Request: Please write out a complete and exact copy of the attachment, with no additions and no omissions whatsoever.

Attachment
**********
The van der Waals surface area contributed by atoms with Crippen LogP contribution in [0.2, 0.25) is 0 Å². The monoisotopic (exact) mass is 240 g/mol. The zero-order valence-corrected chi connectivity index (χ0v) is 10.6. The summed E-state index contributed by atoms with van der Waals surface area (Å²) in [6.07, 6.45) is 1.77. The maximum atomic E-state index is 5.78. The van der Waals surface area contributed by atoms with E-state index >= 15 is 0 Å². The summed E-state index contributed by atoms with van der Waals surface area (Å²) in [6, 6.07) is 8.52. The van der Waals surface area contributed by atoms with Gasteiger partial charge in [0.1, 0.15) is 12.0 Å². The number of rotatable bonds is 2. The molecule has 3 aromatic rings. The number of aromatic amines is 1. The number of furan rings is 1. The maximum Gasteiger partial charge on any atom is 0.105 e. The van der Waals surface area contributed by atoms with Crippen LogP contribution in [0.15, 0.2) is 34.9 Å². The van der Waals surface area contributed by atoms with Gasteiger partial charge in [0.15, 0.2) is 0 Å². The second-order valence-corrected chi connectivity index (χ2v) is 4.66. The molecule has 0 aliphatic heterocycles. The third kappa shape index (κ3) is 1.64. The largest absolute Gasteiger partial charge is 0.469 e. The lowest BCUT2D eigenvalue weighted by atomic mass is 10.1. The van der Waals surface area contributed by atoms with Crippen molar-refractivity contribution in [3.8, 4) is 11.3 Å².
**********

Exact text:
The van der Waals surface area contributed by atoms with Crippen LogP contribution in [0.2, 0.25) is 0 Å². The monoisotopic (exact) mass is 240 g/mol. The zero-order valence-corrected chi connectivity index (χ0v) is 10.6. The summed E-state index contributed by atoms with van der Waals surface area (Å²) in [6.07, 6.45) is 1.77. The maximum atomic E-state index is 5.78. The van der Waals surface area contributed by atoms with E-state index >= 15 is 0 Å². The summed E-state index contributed by atoms with van der Waals surface area (Å²) in [6, 6.07) is 8.52. The van der Waals surface area contributed by atoms with Gasteiger partial charge in [0.1, 0.15) is 12.0 Å². The number of rotatable bonds is 2. The molecule has 3 aromatic rings. The number of aromatic amines is 1. The number of furan rings is 1. The maximum Gasteiger partial charge on any atom is 0.105 e. The van der Waals surface area contributed by atoms with Crippen LogP contribution in [0.15, 0.2) is 34.9 Å². The van der Waals surface area contributed by atoms with Gasteiger partial charge in [0.15, 0.2) is 0 Å². The second-order valence-corrected chi connectivity index (χ2v) is 4.66. The molecule has 0 aliphatic heterocycles. The third kappa shape index (κ3) is 1.64. The largest absolute Gasteiger partial charge is 0.469 e. The lowest BCUT2D eigenvalue weighted by atomic mass is 10.1. The van der Waals surface area contributed by atoms with Crippen molar-refractivity contribution in [3.8, 4) is 11.3 Å².